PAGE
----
Q. And now your work has new life. Have you been following the sturm und drang over that?
A. I just read about the new team purchasing the logo lately. So far I’ve only seen a one color version being used. No one has ever contacted me from the new team. I don’t think they are interested in any old stuff really, just capitalizing on the goodwill of the old team in this community.

Many thanks to Scott (whose website full of outstanding work is here) and to Ian Morris, whose excellent Rowdies blog was the source of some of the photos, illustrations and information above.

Taking Attendance: Indoor 2/17/2012

Friday, February 17th, 2012

With a month to go before the 2011-2012 Major Indoor Soccer League champion is crowned, let’s check in on the latest MISL attendance numbers:

Team G Total Avg. Med Hi Lo
Rochester Lancers 10 56,171 5,617 5,570 7,210 3,997
Baltimore Blast 10 53,769 5,377 5,740 8,078 2,316
Missouri Comets 9 37,608 4,179 3,891 8,276 2,853
Milwaukee Wave 12 47,463 3,955 3,336 5,964 3,059
Wichita Wings 11 39,342 3,577 3,500 5,000 2,000
Syracuse Silver Knights 9 25,713 2,857 2,680 3,670 2,317
Norfolk SharX 9 12,854 1,428 1,146 3,422 635
MISL TOTAL 70 272,920 3,899 3,525 8,276 635

Rochester has maintained its league lead over Baltimore, which is noteworthy because the Blast has led its league in average announced attendance for the last seven years. Each team has two home games left (Baltimore hosts Milwaukee tomorrow night in a game that ought to draw a good crowd), but one of Rochester’s is on a Thursday. While it might be hard for the Lancers to actually lead the league, their debut season has been a successful one at the gate (the best expansion team performance in recent years, actually).

Milwaukee is the only team that has completed its home schedule, and the Wave’s average crowd figure is down 13 percent from last year (from 4,531 to 3,955). The Missouri Comets have also done well, playing to 70 percent of capacity at the Independence Events Center. The other three teams (Wichita, Syracuse and Norfolk) are expansion clubs.

Given the number of home games left and how each team has been drawing, the league still projects to finish just under last year’s average of 4,007, but the additions of Rochester and Wichita and the stability of Missouri are reasons for optimism.

Yes, I Actually Received This Email

Wednesday, February 15th, 2012

Which means someone had to actually write it:

FYI: ” The Job ‘ KILLING ‘: Nazis!!! “ ( Plural ) And ” ‘ they ‘ “ = ” NO JOBS ” FOR  I.E. ” YOU I.E. ” youths!!! “ Ever seen that scripted ” … soup Nazi …” clip: or the female version: ” … come back in one year … “:!!!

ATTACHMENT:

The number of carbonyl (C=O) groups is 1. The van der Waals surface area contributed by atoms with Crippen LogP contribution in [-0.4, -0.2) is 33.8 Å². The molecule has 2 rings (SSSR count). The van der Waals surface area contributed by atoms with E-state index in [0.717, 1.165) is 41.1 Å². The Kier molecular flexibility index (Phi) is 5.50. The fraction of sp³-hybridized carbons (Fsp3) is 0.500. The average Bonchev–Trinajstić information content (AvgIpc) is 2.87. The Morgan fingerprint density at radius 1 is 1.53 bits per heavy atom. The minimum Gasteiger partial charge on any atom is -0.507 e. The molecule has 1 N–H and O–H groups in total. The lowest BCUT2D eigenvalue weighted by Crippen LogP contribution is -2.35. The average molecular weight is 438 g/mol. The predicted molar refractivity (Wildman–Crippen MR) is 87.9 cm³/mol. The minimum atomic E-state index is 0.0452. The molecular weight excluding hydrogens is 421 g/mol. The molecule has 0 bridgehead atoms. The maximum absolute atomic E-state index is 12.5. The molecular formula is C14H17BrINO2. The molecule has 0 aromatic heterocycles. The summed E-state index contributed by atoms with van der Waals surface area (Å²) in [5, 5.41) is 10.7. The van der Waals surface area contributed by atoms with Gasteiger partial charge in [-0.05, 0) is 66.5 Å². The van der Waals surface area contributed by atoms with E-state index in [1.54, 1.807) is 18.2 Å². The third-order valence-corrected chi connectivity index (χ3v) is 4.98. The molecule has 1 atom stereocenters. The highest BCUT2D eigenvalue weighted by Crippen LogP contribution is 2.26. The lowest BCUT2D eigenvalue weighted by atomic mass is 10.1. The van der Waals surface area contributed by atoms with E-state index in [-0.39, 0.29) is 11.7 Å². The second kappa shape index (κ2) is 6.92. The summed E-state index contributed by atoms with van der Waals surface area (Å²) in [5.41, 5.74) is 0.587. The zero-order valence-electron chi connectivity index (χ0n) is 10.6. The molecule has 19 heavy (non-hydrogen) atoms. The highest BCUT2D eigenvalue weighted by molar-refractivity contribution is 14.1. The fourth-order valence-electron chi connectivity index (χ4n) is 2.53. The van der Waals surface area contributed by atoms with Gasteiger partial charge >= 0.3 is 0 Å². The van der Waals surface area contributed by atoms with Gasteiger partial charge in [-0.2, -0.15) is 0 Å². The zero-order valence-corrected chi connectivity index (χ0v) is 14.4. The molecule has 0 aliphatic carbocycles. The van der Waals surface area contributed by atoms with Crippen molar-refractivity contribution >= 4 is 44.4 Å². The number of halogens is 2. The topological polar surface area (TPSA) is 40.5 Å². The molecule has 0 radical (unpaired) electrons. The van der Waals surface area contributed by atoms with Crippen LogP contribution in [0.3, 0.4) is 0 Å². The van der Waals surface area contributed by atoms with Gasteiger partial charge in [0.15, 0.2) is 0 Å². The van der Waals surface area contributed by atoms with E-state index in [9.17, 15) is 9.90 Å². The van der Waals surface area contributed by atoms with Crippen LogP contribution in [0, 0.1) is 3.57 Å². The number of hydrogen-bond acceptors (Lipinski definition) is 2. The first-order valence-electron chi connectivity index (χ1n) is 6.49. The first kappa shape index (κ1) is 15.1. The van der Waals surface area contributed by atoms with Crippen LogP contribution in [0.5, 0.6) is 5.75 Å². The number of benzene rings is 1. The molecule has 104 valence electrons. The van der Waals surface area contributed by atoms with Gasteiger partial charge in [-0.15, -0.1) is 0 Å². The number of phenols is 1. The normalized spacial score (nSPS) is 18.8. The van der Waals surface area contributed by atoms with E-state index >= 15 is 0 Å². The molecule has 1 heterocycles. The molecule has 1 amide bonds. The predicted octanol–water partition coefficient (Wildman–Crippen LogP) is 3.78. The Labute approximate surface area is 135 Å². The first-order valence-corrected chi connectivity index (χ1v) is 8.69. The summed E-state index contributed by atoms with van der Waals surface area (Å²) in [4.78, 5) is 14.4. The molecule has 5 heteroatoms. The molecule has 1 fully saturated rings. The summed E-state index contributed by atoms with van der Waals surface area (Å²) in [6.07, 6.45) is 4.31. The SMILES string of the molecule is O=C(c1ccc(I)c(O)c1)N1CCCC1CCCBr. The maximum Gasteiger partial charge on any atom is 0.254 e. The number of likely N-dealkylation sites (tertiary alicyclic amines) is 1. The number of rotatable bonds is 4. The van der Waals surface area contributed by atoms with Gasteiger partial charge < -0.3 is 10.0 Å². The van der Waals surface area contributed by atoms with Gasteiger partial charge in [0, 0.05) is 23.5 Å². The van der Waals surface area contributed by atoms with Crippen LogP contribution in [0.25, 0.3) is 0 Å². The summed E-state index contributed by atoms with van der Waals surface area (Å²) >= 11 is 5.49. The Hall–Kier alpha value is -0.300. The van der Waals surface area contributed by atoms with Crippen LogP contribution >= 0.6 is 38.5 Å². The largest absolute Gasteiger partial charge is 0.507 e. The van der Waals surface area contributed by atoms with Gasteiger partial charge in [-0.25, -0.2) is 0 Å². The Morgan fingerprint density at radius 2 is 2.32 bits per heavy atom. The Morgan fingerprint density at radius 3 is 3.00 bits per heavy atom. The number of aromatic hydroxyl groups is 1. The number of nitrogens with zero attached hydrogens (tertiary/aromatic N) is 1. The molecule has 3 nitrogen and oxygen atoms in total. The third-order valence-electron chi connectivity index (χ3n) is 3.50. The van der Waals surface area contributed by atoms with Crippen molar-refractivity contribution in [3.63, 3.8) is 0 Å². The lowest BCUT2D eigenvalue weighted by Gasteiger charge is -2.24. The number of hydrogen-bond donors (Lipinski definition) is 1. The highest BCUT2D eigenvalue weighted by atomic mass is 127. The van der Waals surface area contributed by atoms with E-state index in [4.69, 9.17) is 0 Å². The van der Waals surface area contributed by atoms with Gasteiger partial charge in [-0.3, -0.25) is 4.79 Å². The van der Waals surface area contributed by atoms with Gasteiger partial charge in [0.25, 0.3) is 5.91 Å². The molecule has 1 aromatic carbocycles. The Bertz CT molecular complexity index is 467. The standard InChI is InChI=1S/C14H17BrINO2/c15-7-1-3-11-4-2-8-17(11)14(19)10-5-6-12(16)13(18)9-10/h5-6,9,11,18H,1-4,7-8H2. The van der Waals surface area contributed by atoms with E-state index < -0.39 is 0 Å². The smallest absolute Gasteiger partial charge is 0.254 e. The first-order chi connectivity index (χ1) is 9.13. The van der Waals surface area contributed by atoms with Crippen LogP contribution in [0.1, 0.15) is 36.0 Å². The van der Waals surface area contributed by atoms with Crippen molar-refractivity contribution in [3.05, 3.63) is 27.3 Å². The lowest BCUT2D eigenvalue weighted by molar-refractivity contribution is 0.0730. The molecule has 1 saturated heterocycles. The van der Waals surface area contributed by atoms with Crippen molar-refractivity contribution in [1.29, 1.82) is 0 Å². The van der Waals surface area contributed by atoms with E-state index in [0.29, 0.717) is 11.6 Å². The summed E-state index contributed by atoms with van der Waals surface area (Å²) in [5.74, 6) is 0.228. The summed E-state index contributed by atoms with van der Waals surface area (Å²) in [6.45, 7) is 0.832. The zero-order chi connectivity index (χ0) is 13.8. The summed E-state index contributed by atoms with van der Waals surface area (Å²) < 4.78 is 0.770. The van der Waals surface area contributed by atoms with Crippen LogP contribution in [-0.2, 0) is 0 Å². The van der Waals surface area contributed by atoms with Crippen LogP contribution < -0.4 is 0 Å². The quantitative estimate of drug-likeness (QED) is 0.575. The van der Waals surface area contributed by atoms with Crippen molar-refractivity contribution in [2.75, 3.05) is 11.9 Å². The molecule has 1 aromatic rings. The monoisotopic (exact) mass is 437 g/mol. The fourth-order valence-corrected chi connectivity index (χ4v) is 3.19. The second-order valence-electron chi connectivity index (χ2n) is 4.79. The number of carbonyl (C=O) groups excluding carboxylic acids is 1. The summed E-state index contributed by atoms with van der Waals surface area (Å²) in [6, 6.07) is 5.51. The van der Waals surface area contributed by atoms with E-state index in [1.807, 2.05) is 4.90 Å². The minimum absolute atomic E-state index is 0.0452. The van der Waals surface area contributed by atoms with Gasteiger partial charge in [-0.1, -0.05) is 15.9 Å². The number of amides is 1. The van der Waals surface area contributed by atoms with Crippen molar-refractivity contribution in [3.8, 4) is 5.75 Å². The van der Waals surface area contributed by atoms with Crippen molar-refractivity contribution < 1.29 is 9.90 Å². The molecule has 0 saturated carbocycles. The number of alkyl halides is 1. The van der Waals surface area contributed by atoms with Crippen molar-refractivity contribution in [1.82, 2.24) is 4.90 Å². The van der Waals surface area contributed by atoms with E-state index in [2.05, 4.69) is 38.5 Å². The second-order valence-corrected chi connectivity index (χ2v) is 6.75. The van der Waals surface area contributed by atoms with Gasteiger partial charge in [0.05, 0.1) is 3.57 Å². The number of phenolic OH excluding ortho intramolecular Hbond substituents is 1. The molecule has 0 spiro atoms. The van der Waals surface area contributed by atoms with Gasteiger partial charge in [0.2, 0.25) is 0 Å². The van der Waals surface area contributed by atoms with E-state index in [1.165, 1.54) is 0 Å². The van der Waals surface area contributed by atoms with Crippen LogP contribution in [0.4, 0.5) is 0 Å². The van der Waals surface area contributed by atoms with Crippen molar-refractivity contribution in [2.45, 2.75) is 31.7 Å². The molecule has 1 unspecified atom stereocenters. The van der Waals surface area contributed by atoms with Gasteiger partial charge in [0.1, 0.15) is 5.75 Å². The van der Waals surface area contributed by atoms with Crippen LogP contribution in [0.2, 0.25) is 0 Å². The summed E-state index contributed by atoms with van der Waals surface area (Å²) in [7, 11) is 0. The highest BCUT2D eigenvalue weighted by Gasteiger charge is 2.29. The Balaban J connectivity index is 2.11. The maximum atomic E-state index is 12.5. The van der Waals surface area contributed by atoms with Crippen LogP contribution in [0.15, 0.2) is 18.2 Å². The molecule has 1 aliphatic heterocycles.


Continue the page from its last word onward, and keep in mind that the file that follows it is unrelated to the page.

A Brief History Of Promotion And Relegation In American Soccer

Thursday, February 2nd, 2012
Teams moving up and down the US soccer pyramid

(Graphic updated 6/12/2014.)

Let’s get the obvious out of the way up front, shall we? There is not currently, nor has there ever been, a full, traditional system of on-field-merit-based promotion and relegation in any American pro soccer endeavor that I’m aware of[1].

With that said, the essence of promotion and relegation, the ability to move between levels of a nebulous pyramid, does exist, and has for more than a decade[2]. But more than half of the clubs who have ever moved up to a higher level have struggled and, in many cases, either moved back down or folded altogether within four years. And you can hold up the successful second division organizations that have recently become successful first division organizations as examples of how it could work as long as you also understand that Seattle, Vancouver, Portland and Montreal had, on average, nearly two years to prepare for their first MLS seasons, and didn’t try to make the move over one off-season.

What follows is a list of teams that have moved up, down or both, between levels of the game in this country, since 1995 (I believe it’s comprehensive, but additions and corrections are, of course, always welcome):

Taking Attendance: Indoor 2/2/2012

Thursday, February 2nd, 2012

Latest crowd figures from the Major Indoor Soccer League, where Rochester has taken over the lead from Baltimore. The Blast has led its league in average attendance in each of the last seven years.

Team G Total Avg. Med Hi Lo
Rochester Lancers 9 48,961 5,440 5,212 6,997 3,997
Baltimore Blast 10 53,769 5,377 5,740 8,078 2,316
Missouri Comets 8 33,340 4,168 3,640 8,276 2,853
Milwaukee Wave 9 33,591 3,732 3,316 5,416 3,059
Wichita Wings 10 34,903 3,490 3,350 5,000 2,000
Syracuse Silver Knights 8 22,569 2,821 2,637 3,670 2,317
Norfolk SharX 8 11,574 1,447 1,082 3,422 635
MISL TOTAL 62 238,707 3,850 3,461 8,276 635

The league is projecting to finish at slightly under last year’s average of 4,007 per game.